Champagne & Caviar: Seductive Harmony

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By Andrea Stuart with Kristie Compau

Founded by culinary and wine paragons Robert Mondavi, Julia Child, and Richard Graff, The American Institute of Wine and Food (AIWF) is a non-profit organization that promotes a healthy lifestyle through the enjoyment of fine fare and vine-grown libations. They fortify this principle by organizing educational events that are designed to thrill the tongue and cultivate an appreciation of that which is consumable.

On March 16, the AIWF Monterey Bay chapter hosted their 9th Annual Champagne and Caviar event at the Clement Monterey, the principle of which was simple: to demonstrate and celebrate the naturally evolved relationship between two delicacies, Champagne and caviar. Perhaps one of the most classic pairings, Champagne and caviar are an irrefutable twosome that literally erupt on the taste buds, tattooing a most indelible experience on memory. Champagne and caviar are not simply a food and wine pairing; they are part of an elusive experience, a moment submerged in refinement. Where tangential qualities between them exist, a most effervescent affair is born.

The AIWF’s Champagne and Caviar event introduced members, as well as Champagne and caviar fans and individuals with a curiosity about the marriage, to the world’s oldest Champagne house, Ruinart. Established in 1729, Ruinart wines are prided on their unique taste that incorporates brightness, intensity, and elegance.

On the other end of the pairing, the event featured Tsar Nicoulai, a leader in sustainable caviar farming. Three decades of pioneering has earned the company a commanding lead in cultivating artisanal caviar from 100% American White Sturgeon. The proceeds from the event, including the live and silent auctions, supported the AIWF Scholarship Fund and the Big Sur Fire Fund.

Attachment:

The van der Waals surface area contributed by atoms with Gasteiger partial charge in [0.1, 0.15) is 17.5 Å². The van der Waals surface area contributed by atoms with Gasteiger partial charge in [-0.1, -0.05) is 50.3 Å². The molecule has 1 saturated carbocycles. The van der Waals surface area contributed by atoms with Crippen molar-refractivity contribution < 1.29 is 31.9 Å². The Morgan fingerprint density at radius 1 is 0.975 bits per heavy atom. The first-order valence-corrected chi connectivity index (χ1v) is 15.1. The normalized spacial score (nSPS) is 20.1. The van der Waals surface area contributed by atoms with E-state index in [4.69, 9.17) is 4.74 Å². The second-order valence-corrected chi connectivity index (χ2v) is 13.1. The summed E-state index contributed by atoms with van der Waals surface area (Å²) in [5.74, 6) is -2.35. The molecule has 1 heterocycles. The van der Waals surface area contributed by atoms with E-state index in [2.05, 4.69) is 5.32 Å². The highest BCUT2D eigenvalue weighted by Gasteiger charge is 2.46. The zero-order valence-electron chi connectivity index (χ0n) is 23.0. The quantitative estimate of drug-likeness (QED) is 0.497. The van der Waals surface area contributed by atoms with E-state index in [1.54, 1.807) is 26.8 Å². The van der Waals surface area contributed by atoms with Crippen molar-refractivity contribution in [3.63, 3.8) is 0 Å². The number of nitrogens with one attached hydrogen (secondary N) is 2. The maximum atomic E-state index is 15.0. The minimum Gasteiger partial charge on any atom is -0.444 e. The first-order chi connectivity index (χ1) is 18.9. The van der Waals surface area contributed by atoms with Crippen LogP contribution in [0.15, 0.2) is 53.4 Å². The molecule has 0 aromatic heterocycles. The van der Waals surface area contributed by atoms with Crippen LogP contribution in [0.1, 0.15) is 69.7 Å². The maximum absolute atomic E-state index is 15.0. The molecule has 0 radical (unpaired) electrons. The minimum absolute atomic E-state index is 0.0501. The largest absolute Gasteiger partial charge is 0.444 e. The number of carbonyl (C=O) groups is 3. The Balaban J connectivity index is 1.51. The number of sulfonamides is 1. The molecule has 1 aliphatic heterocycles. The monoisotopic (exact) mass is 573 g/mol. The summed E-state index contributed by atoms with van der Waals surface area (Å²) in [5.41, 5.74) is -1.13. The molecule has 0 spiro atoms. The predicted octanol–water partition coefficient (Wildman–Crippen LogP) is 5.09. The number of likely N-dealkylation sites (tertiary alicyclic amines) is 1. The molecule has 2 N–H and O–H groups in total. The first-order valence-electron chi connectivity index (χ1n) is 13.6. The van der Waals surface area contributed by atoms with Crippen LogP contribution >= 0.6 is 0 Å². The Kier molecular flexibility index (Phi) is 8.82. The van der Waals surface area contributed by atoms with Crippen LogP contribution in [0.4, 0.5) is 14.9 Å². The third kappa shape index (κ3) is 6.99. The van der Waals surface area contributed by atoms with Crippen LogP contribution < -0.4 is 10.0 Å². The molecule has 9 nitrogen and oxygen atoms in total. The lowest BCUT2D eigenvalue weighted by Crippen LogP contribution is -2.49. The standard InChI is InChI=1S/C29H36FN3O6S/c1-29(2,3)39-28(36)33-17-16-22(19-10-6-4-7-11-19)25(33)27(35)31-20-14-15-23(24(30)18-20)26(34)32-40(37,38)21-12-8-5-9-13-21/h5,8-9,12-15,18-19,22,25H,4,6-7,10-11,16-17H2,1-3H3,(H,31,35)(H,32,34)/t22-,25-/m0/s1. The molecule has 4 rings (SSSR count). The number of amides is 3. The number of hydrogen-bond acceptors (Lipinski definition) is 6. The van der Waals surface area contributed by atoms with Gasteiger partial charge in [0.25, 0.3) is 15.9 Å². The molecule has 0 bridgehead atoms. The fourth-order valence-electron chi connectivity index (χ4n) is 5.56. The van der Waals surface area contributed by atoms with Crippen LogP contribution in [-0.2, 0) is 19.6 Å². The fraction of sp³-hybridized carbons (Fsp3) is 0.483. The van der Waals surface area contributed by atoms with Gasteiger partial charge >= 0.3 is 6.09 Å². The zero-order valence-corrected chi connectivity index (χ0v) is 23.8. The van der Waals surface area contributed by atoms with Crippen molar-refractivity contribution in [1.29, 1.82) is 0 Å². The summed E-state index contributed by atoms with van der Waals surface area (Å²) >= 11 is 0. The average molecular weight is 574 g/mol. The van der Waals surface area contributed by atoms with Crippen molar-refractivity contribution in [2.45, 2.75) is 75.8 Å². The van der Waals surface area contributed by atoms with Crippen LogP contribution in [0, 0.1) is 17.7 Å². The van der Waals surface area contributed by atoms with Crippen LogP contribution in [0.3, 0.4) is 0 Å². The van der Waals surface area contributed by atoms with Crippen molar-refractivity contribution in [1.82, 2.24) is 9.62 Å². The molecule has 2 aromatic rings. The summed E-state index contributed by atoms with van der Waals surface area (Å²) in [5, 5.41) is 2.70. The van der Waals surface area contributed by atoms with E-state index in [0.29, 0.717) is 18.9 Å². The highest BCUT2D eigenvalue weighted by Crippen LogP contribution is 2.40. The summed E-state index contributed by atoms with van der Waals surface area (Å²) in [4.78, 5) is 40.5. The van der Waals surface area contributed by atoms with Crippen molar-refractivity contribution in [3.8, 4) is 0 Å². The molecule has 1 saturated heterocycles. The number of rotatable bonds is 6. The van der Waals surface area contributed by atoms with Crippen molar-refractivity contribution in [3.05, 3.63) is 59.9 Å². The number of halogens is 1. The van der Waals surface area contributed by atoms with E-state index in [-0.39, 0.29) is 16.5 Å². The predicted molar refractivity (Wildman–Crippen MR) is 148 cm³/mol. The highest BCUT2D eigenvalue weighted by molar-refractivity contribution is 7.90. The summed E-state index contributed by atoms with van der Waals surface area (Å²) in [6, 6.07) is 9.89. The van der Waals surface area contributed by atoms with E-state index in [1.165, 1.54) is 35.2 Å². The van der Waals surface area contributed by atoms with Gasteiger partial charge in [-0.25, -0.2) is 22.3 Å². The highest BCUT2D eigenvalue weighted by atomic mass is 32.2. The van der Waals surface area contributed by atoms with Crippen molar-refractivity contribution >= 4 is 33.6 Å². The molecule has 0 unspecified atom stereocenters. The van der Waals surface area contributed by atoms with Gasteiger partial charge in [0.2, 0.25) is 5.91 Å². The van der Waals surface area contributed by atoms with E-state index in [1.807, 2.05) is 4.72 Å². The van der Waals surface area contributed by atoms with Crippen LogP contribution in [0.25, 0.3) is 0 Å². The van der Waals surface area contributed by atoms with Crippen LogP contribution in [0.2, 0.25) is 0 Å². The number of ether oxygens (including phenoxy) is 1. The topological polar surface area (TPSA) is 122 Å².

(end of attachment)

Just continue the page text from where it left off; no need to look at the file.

Chef Jerry Regester of C Restaurant guided culinary design and implementation for the courses, each of which created a composite of delicate yet impressionable flavors. Attendees were escorted through caviar-laden passed hors d’oeuvres and Blanc de Blancs, into a spoon of select caviar, and then into line-caught tuna Carpaccio with estate caviar, shaved apple, fennel, and shallot soubise. As the third course waltzed onto palates—enter rock shrimp and Bucatini pasta with beet-saffron caviar and local golden beets in a Mediterranean mussel emulsion—it was arm-in-arm with Ruinart Rosé. The finishing move was pan seared sustainable Chilean sea bass with truffled tiger-eye caviar and Dom Ruinart 1998 and Dom Ruinart 2002. The 1998 is a sensual wine that created a most flirtatious coupling.

“What is more celebratory than caviar and Champagne?” says Toby Rowland-Jones, AIWF Director and Champagne and Caviar Co-chair. “The mere thought makes me salivate! And to enjoy the very best of the best in both Ruinart and Tsar Nicoulai made for a fabulous afternoon at the Clement.”

The AIWF is currently comprised of 18 chapters across the U.S with 3,000 food and wine enthusiasts, who participate in a number of events each year. National events provide members with opportunities to enjoy coming together, conversing about food, and learning from renowned culinary professionals, winemakers, and authors. From book signings, garden tours, wine and chocolate tastings, culinary cruises, winemakers’ dinners, and golf tournaments, to artisan food gatherings and picnics; AIWF events are stimulating and educational. Champagne and Caviar was no exception.

To learn more about The American Institute of Wine and Food, please visit www.aiwf.org.

 

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